Everything in the realm of costs that we have talked about — returns to a factor, fixed and variable costs, economic profits — help define the supply curve.

What is the supply curve? Like the demand curve, it is a Functional Relationship. It is a relationship between the amount of money a firm is willing to accept in exchange for a certain amount of some good. It is not a constant. Because of the notion of declining marginal returns, we can assume that as we produce more of a good, the marginal cost of that good increases. This means that supply curves slope upwards. According to the **law of supply**, *there is a positive relationship between the price of a good or service and the amount of it that suppliers are willing to produce*. Meaning that if price increase, producers will supply more.

In reality, most marginal costs curves are U-shaped — they start very high at low volumes of production, they decrease as more of a good is made (economies of scale), and then as diminishing returns kicks in, the curve starts to rise again. There are some industries in which the marginal cost — that is, the cost of serving one more customer — continually slopes downwards, like the utilities. This is a special case we will talk about later.

So, the supply curve is a relationship that tells us the minimum amount that a firm is willing to accept for selling a unit of a good. What is this minimum amount? Well, if you are a firm, and you need to make one more unit of a good, then the cost to you of that good is the marginal cost of that good. To make the good, you need to recover, at a minimum, your marginal cost. __Therefore, the supply curve IS the marginal cost curve__.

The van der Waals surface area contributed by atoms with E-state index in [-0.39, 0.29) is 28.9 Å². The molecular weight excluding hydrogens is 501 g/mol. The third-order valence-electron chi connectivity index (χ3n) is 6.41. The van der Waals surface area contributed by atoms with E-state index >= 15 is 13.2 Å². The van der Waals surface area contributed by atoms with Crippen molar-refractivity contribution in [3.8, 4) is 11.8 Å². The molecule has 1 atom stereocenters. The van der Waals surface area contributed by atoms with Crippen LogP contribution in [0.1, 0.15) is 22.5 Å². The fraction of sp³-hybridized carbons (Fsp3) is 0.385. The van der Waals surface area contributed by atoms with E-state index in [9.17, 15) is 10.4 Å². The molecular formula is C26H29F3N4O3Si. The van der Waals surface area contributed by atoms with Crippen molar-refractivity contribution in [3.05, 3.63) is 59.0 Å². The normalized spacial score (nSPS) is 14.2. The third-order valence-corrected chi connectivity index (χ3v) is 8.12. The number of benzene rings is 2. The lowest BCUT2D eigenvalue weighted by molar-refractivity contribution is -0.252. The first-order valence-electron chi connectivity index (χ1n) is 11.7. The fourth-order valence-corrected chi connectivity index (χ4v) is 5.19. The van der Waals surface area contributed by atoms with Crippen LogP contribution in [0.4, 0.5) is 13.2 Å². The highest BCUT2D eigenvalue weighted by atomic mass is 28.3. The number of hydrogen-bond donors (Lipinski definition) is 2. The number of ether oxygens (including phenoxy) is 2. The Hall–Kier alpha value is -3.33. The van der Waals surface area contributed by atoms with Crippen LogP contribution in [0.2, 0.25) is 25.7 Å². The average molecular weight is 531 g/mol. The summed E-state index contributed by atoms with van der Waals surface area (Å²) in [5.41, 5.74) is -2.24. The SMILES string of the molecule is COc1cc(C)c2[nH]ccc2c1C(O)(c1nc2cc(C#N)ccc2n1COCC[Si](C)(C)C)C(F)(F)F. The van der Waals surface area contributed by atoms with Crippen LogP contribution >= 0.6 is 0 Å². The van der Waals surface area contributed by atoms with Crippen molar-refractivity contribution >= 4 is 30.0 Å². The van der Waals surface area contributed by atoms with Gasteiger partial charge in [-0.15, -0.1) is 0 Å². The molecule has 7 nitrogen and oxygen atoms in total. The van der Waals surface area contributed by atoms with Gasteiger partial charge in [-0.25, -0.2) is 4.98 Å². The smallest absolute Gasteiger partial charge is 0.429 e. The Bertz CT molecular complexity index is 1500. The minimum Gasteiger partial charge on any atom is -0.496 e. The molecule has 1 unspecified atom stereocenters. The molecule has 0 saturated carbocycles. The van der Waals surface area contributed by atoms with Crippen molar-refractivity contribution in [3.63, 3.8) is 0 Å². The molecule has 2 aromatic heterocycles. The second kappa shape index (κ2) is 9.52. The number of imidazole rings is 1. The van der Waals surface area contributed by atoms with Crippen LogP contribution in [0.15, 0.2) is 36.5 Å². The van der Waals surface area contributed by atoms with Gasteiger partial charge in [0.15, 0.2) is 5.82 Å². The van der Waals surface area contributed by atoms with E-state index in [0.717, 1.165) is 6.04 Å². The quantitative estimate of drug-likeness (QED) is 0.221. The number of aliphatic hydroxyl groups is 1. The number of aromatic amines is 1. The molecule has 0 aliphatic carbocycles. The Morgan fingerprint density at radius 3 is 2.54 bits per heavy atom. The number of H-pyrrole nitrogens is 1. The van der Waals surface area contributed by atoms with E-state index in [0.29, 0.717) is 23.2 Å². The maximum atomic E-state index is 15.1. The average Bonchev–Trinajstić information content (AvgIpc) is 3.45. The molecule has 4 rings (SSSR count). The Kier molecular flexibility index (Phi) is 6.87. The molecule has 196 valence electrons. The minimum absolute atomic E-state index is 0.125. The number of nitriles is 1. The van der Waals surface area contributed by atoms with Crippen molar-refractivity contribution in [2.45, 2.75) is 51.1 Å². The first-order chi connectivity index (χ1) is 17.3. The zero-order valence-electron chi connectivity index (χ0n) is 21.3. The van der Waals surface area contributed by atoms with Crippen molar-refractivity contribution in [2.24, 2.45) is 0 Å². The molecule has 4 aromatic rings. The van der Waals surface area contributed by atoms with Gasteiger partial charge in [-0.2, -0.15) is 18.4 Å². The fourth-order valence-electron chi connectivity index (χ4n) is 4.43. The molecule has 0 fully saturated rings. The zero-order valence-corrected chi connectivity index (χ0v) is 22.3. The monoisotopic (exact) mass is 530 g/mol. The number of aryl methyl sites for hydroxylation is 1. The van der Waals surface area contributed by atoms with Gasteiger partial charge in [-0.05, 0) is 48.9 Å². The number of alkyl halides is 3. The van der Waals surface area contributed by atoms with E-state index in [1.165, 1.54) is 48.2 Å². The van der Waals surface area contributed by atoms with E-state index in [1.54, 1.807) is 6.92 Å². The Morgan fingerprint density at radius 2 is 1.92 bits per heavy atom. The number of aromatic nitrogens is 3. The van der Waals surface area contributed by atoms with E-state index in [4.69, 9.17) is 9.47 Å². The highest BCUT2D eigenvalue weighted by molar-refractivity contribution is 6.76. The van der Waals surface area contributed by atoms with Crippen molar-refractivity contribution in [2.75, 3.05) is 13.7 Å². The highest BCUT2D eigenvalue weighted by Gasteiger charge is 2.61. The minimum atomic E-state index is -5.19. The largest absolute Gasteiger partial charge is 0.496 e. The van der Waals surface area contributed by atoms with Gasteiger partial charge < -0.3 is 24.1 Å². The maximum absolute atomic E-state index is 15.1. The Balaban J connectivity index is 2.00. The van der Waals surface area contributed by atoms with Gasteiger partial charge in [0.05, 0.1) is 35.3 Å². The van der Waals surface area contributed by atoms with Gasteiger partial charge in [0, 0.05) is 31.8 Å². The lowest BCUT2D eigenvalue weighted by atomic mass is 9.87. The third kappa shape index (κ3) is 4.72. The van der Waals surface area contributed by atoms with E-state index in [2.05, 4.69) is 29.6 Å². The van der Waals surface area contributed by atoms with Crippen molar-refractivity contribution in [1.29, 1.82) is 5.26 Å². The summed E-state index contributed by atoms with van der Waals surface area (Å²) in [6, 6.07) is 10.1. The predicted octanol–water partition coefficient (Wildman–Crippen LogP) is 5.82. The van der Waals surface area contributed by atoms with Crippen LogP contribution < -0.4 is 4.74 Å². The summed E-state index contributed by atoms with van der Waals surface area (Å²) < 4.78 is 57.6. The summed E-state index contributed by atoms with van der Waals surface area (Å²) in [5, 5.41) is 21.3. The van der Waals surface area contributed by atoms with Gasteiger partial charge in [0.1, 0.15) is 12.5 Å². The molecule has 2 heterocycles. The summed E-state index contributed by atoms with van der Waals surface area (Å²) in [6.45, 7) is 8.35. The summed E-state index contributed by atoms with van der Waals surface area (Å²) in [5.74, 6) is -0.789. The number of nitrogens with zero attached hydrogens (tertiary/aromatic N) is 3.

First, we need to find the ${Q}_{1}$ and ${Q}_{2}$. We can do that using supply function:

We can find the total cost and marginal cost for Q=1 to 10 as:

Q | TC | MC |
---|---|---|

1 | 8 | |

2 | 13 | 5 |

3 | 20 | 7 |

4 | 29 | 9 |

5 | 40 | 11 |

6 | 53 | 13 |

7 | 68 | 15 |

8 | 85 | 17 |

9 | 104 | 19 |

10 | 125 | 21 |

### Individual Supply Curve

The following graph displays the marginal cost (price) on the y-axes versus quantity on the x-axes. This curve is the supply curve (function) for the supplier. As we can see, it is an upward line. So, in order to find the supply curve (function), we need to extract the marginal cost from the total cost function. This graph tells us if the price is $15, this producer is willing to produce 7 unites of the good. Or, for example, the minimum amount of money that this producer is willing to exchange for producing 4 units, is $9.

Note that market supply curve is the summation of all individual producer supply curves.

### Producer surplus

Similar to the concept of consumer surplus that we learned in Lesson 2, we can define the producer surplus. Let’s start with an example. Assume you own a pizza shop and you are willing to make and sell pizza if price is at least $1.5 per slice. However, the market price is $2 per slice, and you can sell each slice at the market price and receive $2. The difference between $2 and $1.5 is your net gain from exchanging the pizza with money. This gain is called your producer surplus. Producer surplus is the difference between the minimum price you are willing to make and sell, and the amount you actually receive from selling the pizza. Please note that this gain is different from profit.

Let’s assume market production for a good equals $P=4+2Q$